Mariano Rivera defined an era of Yankee greatness and helped change the way we think of an entire franchise

No matter how hard you tried, you could not hate these Yankees. Even when they were dominating baseball, going to the World Series six times in eight seasons, they did it all with such class and dignity and professionalism that all you could really do was appreciate how they represented what we want professional athletes to be.

They arrived within a month of each other early in the 1995 season, first Andy Pettitte and Mariano Rivera, and then Derek Jeter. Eighteen years later, they’re still together, as always doing and saying the right things, representing the Yankees the way George Steinbrenner wanted them to be represented.

(Bernie Williams was beginning his fifth season when Jeter, Pettitte and Rivera made their debuts. Jorge Posada would be called up in September of that 1995 season.)

When Joe Torre was hired a year later, the largest pieces were in place, not just for a group that would win the World Series four times in their first six seasons together, but a group that seemingly did everything right. They made the pinstripes stand for more than just winning games. In both victory and defeat, they understood that it was important to conduct themselves in a certain way, and as much as the 16 postseason appearances in 17 seasons, that will be their legacy.

At a time when the Yankees offense has been gutted by free-agent defections and injuries, it’s popular to pick them to finish at or near the bottom of the American League East. Yet for those of us who’ve been around for the entire ride, that’s a tough sell. No matter how many players the Yankees have lost, it’s easy to believe in them when you walk into that clubhouse and see Rivera, Jeter and Pettitte still wearing the uniform.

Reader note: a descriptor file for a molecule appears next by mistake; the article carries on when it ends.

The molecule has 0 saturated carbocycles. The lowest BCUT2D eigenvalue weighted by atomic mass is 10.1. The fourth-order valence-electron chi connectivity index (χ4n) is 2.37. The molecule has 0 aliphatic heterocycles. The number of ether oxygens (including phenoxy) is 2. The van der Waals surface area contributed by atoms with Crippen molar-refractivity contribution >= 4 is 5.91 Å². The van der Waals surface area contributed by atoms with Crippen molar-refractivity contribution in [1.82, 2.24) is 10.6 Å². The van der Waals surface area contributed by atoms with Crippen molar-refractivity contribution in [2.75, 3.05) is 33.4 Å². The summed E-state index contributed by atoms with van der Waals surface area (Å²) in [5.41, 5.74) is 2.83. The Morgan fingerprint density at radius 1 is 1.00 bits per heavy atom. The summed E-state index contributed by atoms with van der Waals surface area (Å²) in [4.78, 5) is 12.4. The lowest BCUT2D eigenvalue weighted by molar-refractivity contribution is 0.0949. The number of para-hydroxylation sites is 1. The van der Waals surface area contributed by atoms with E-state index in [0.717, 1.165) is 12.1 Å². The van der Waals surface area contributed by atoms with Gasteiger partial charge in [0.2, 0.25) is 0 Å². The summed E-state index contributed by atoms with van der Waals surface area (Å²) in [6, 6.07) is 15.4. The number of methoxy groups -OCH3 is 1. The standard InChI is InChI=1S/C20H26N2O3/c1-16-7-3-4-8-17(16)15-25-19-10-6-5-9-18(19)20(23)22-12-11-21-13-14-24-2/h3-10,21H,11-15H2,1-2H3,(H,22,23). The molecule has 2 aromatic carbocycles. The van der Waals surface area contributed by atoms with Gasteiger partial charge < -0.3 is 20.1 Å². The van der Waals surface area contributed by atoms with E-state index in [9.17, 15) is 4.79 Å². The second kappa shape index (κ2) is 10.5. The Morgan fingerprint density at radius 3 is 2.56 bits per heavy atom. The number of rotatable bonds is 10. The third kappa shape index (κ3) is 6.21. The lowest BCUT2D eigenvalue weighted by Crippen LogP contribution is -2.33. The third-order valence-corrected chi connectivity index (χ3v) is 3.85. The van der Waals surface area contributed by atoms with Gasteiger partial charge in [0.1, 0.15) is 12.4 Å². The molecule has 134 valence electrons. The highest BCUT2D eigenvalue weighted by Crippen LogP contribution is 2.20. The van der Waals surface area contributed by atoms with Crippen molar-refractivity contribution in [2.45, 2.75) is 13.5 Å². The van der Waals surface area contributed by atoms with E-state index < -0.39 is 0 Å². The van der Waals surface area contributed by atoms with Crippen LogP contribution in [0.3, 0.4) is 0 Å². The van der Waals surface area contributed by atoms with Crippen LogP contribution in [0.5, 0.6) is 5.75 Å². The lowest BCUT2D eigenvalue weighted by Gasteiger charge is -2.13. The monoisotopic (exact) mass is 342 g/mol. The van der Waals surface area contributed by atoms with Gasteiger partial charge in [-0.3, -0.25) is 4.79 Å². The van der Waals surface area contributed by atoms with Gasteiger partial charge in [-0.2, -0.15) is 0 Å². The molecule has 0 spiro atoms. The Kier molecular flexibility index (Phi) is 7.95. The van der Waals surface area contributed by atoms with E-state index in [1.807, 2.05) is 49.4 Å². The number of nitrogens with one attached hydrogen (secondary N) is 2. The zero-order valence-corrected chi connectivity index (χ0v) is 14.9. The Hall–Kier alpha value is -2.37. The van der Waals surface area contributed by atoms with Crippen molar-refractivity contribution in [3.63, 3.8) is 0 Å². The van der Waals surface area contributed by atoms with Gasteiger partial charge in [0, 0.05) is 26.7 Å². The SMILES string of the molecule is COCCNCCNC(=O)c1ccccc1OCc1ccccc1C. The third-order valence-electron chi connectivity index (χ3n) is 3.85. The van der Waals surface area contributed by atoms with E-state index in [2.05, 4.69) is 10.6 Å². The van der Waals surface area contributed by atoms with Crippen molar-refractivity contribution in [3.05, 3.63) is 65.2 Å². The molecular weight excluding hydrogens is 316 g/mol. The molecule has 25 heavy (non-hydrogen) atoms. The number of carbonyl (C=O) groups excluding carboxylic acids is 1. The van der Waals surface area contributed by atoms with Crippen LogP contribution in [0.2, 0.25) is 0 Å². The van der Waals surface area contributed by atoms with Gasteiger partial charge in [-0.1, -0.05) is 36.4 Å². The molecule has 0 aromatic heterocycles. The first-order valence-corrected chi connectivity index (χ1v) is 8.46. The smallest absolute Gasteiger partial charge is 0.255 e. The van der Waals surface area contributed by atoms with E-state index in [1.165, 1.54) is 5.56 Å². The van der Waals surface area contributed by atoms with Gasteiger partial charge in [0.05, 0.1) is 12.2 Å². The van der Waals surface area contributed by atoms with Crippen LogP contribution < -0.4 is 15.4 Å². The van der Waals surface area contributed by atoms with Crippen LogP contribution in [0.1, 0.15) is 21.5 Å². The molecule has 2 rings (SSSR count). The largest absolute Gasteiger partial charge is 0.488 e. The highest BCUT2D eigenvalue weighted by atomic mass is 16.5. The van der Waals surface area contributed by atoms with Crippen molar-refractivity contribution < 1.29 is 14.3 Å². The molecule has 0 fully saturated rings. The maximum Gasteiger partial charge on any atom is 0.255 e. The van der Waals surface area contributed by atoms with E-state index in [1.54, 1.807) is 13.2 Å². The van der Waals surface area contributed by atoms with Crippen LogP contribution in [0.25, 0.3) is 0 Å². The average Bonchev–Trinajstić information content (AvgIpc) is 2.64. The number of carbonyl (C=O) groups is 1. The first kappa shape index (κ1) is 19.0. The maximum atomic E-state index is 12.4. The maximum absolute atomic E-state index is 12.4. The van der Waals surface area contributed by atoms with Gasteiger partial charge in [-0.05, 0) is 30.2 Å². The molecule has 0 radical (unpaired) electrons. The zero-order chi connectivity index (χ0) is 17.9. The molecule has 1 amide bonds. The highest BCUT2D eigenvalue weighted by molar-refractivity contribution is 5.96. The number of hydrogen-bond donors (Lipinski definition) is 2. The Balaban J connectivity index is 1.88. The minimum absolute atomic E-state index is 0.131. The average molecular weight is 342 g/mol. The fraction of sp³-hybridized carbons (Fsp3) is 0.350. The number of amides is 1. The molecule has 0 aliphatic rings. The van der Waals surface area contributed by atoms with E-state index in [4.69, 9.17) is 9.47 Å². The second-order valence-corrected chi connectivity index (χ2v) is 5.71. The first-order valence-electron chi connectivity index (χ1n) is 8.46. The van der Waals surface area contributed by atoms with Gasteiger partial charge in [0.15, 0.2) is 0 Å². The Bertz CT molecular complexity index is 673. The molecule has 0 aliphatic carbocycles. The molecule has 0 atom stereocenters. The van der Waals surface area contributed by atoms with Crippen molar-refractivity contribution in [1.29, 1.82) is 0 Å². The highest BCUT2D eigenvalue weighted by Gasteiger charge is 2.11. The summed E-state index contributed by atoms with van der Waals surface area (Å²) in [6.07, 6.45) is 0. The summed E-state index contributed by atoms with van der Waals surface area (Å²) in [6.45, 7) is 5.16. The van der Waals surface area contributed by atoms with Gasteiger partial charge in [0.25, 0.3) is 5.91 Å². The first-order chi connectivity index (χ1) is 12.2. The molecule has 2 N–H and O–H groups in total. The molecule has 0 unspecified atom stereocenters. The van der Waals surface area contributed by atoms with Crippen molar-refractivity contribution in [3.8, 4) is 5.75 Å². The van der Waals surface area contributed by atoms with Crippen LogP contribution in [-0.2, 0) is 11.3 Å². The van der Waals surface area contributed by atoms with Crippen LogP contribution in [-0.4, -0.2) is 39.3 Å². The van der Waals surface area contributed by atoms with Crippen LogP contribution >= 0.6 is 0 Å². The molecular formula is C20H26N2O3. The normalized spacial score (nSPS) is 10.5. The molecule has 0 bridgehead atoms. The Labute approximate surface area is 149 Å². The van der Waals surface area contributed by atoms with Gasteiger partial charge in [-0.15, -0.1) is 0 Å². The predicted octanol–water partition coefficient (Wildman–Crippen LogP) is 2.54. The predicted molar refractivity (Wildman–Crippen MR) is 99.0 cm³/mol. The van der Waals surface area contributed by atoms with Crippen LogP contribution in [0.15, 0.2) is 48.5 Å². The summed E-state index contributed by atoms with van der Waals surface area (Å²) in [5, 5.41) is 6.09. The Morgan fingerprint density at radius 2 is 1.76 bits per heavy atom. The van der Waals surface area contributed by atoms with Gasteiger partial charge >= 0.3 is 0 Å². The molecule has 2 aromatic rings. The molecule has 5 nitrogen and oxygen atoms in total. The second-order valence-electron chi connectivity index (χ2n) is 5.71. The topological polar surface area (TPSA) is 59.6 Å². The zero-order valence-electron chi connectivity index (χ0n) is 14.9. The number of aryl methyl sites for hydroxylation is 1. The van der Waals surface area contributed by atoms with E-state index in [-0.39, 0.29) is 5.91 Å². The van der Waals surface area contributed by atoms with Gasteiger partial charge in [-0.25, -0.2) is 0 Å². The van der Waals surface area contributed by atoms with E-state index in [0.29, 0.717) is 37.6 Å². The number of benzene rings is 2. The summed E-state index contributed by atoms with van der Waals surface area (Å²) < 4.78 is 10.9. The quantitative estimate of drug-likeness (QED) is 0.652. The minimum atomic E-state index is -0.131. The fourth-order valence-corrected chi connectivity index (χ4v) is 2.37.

Rivera is expected to announce on Saturday that the 2013 season will be his last. He has always said he wanted to go out on his own terms while he was still capable of performing at a high level. His legacy will be threefold:

  • He’s the greatest closer in history.  He’s No. 1 in saves (608) and games finished (892), second all-time in WHIP (.9978) and  eighth in appearances. In 96 postseason appearances—96!!!!—he had a .070 ERA. He got the final out of the World Series four times and blew a save in Game 7 of the 2001 Fall Classic.
  • He became one of the faces of the game at a time when baseball’s popularity soared, with record-setting attendance and revenues and parity.
  • He carried himself in a way that ought to be the blueprint for all of us.

The Yankees will be diminished when he’s gone, and so will all of Major League Baseball. It’ll be interesting to watch the next chapter of his life unfold because he has so much to offer whatever his next pursuit turns out to be. He’ll surely continue to contribute to the Yankees in some way, either as an instructor or a talent evaluator or someone GM Brian Cashman can use as a sounding board.

He’s one of the rare people about whom there has never (as far as I know) been a negative word spoken. He’s a role model for people inside the game and out. And he performed at the highest level possible and was critical in his team’s success. As legacies go, there’s not one better than that.

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